In this Oct. 22, 2010, file photo, Jeff Hall holds a neo-Nazi flag while standing at Sycamore Highlands Park near his home in Riverside, Calif.
A 12-year-old Riverside boy was found responsible for the second-degree murder of his father, a regional director of a neo-Nazi organization, a judge ruled Monday.
Along with the murder count, Riverside Superior Court Judge Jean Leonard found true sentence-enhancing gun and great bodily injury allegations.
A "true" or "not true" verdict is the juvenile-court equivalent of guilty. The case was heard without a jury.
Leonard acknowledged the boy's "long history of abuse and neglect."
"Even with that background, the court must look at the facts of the case," the judge said.
Leonard agreed with a psychologist who testified during trial that for the boy, "the potential for violence could have been predicted" based on prenatal substance abuse by the mother, domestic violence between parents and the father's neo-Nazi philosophy.
Leonard said she considered the boy's age, the circumstance of the crime, the boy's experience, including family and mental condition, and his understanding of the crime.
"This was not a naive boy," Leonard said. "(He) knew about hate."
"(He) knew what he was doing was wrong at the time of the crime," the judge said.
The judge laid out the morning of the crime: Before dawn on May 1, 2011, the boy got the family's .357 Magnum out of his parents' room while everyone was asleep. He walked downstairs to where his father, 32-year-old Jeff Hall, was sleeping on the couch. He put the gun to his father's head and pulled the trigger with both hands. The boy then went up to his room and hid the gun under the bed.
Leonard said the boy's statements made within the first 24 hours following the crime were "the most believable." Those statements gave "a clear picture of whether he understood whether what he did was wrong," the judge said.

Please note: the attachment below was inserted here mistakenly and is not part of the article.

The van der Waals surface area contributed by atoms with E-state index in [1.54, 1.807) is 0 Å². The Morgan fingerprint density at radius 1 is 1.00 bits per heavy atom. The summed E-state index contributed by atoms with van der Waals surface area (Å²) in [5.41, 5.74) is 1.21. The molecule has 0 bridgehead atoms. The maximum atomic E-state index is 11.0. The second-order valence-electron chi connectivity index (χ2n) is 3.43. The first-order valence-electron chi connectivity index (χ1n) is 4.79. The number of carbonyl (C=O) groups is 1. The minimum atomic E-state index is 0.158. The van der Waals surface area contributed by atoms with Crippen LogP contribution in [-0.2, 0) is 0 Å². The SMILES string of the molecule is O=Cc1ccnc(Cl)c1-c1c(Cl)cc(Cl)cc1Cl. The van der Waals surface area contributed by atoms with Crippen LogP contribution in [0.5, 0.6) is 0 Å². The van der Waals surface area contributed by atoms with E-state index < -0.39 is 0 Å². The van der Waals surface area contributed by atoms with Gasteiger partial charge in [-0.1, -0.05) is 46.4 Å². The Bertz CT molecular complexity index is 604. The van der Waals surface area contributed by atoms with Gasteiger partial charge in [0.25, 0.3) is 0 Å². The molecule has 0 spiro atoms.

The judge said after the crime, the boy -- who pleaded not guilty by reason of insanity -- told police, "if you want to kill someone, you shoot them in the head."
In a videotaped interview with police, the boy said he didn't think he'd get in trouble because he saw an episode of "Criminal Minds" in which a child killed an abusive father and wasn't arrested.
Prosecutors maintained Hall's white supremacist beliefs had nothing to do with the crime. They noted the boy had a history of violence that dated back to kindergarten when he stabbed a teacher with a pencil. The boy was expelled from approximately eight schools, Leonard said.
Prosecutors also said the boy told his younger sister two days before the shooting that he planned to kill his father.
Defense attorney Matthew Hardy said his client grew up in an abusive and violent environment and learned it was acceptable to kill people who were a threat. Hardy contended the boy thought if he shot his dad, the violence would end.
"There's not a racist bone in his body," Hardy said following Monday's verdict.
"He was kept in an environment where he was conditioned to use violence. He learned that from his dad," Hardy said, referring to Hall's neo-Nazi activities and alleged penchant for "slapping, hitting and yelling" at his oldest child.
"This young man never had a chance," the attorney said. "He was genetically programmed to commit violence."
A dispositional hearing was scheduled for Feb. 15.
The county Department of Probation was directed to draw up a pre-sentencing report listing options for the 12-year-old's placement. The boy is expected to be incarcerated to age 23.
City News Service and the Associated Press contributed to this report.